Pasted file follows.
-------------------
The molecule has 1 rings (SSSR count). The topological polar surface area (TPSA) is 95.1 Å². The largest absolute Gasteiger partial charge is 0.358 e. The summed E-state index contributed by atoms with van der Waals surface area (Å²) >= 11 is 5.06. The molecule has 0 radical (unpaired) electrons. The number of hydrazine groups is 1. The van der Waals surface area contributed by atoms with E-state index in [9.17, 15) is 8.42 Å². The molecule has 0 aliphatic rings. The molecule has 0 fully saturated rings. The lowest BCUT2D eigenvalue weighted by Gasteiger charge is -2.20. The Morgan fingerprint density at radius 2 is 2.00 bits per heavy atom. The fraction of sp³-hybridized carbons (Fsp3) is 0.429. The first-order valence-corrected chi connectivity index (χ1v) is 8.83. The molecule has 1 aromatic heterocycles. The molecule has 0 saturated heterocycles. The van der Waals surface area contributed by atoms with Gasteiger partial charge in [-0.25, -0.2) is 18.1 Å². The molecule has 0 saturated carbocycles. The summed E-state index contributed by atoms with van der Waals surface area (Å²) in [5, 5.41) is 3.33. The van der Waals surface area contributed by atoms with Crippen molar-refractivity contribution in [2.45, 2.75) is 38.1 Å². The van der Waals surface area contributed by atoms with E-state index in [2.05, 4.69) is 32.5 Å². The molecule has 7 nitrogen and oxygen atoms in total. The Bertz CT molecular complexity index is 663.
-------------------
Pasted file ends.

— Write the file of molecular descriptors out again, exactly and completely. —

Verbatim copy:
The molecule has 1 rings (SSSR count). The topological polar surface area (TPSA) is 95.1 Å². The largest absolute Gasteiger partial charge is 0.358 e. The summed E-state index contributed by atoms with van der Waals surface area (Å²) >= 11 is 5.06. The molecule has 0 radical (unpaired) electrons. The number of hydrazine groups is 1. The van der Waals surface area contributed by atoms with E-state index in [9.17, 15) is 8.42 Å². The molecule has 0 aliphatic rings. The molecule has 0 fully saturated rings. The lowest BCUT2D eigenvalue weighted by Gasteiger charge is -2.20. The Morgan fingerprint density at radius 2 is 2.00 bits per heavy atom. The fraction of sp³-hybridized carbons (Fsp3) is 0.429. The first-order valence-corrected chi connectivity index (χ1v) is 8.83. The molecule has 1 aromatic heterocycles. The molecule has 0 saturated heterocycles. The van der Waals surface area contributed by atoms with Gasteiger partial charge in [-0.25, -0.2) is 18.1 Å². The molecule has 0 saturated carbocycles. The summed E-state index contributed by atoms with van der Waals surface area (Å²) in [5, 5.41) is 3.33. The van der Waals surface area contributed by atoms with Crippen molar-refractivity contribution in [2.45, 2.75) is 38.1 Å². The van der Waals surface area contributed by atoms with E-state index in [2.05, 4.69) is 32.5 Å². The molecule has 7 nitrogen and oxygen atoms in total. The Bertz CT molecular complexity index is 663.